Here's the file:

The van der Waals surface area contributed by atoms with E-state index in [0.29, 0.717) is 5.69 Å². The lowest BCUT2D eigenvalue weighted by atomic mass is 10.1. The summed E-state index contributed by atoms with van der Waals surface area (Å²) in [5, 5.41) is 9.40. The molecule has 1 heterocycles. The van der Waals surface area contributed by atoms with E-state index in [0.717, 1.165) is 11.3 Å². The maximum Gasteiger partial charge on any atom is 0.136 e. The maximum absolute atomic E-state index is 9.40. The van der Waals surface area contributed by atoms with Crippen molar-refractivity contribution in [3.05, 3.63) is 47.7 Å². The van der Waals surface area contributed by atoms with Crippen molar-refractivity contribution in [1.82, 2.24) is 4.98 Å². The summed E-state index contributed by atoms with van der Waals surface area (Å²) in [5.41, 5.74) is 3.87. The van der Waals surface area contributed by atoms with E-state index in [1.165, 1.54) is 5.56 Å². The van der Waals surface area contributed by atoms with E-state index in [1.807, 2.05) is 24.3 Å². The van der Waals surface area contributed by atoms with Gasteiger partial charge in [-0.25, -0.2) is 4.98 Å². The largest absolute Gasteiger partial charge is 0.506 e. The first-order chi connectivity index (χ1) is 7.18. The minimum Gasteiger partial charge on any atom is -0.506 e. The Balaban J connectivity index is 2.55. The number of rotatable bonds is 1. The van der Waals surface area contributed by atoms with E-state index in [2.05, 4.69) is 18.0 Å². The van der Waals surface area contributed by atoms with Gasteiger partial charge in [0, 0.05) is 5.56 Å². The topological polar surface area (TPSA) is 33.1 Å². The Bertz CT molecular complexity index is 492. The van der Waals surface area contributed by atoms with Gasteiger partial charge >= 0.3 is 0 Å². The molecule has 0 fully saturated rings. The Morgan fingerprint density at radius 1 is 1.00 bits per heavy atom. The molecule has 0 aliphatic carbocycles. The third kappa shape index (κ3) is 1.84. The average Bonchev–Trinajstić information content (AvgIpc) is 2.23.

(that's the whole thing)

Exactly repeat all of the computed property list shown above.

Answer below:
The van der Waals surface area contributed by atoms with E-state index in [0.29, 0.717) is 5.69 Å². The lowest BCUT2D eigenvalue weighted by atomic mass is 10.1. The summed E-state index contributed by atoms with van der Waals surface area (Å²) in [5, 5.41) is 9.40. The molecule has 1 heterocycles. The van der Waals surface area contributed by atoms with E-state index in [0.717, 1.165) is 11.3 Å². The maximum Gasteiger partial charge on any atom is 0.136 e. The maximum absolute atomic E-state index is 9.40. The van der Waals surface area contributed by atoms with Crippen molar-refractivity contribution in [3.05, 3.63) is 47.7 Å². The van der Waals surface area contributed by atoms with Crippen molar-refractivity contribution in [1.82, 2.24) is 4.98 Å². The summed E-state index contributed by atoms with van der Waals surface area (Å²) in [5.41, 5.74) is 3.87. The van der Waals surface area contributed by atoms with E-state index in [1.165, 1.54) is 5.56 Å². The van der Waals surface area contributed by atoms with E-state index in [1.807, 2.05) is 24.3 Å². The van der Waals surface area contributed by atoms with Gasteiger partial charge in [-0.25, -0.2) is 4.98 Å². The largest absolute Gasteiger partial charge is 0.506 e. The first-order chi connectivity index (χ1) is 7.18. The minimum Gasteiger partial charge on any atom is -0.506 e. The Balaban J connectivity index is 2.55. The number of rotatable bonds is 1. The van der Waals surface area contributed by atoms with E-state index in [2.05, 4.69) is 18.0 Å². The van der Waals surface area contributed by atoms with Gasteiger partial charge in [0, 0.05) is 5.56 Å². The topological polar surface area (TPSA) is 33.1 Å². The Bertz CT molecular complexity index is 492. The van der Waals surface area contributed by atoms with Gasteiger partial charge >= 0.3 is 0 Å². The molecule has 0 fully saturated rings. The Morgan fingerprint density at radius 1 is 1.00 bits per heavy atom. The molecule has 0 aliphatic carbocycles. The third kappa shape index (κ3) is 1.84. The average Bonchev–Trinajstić information content (AvgIpc) is 2.23.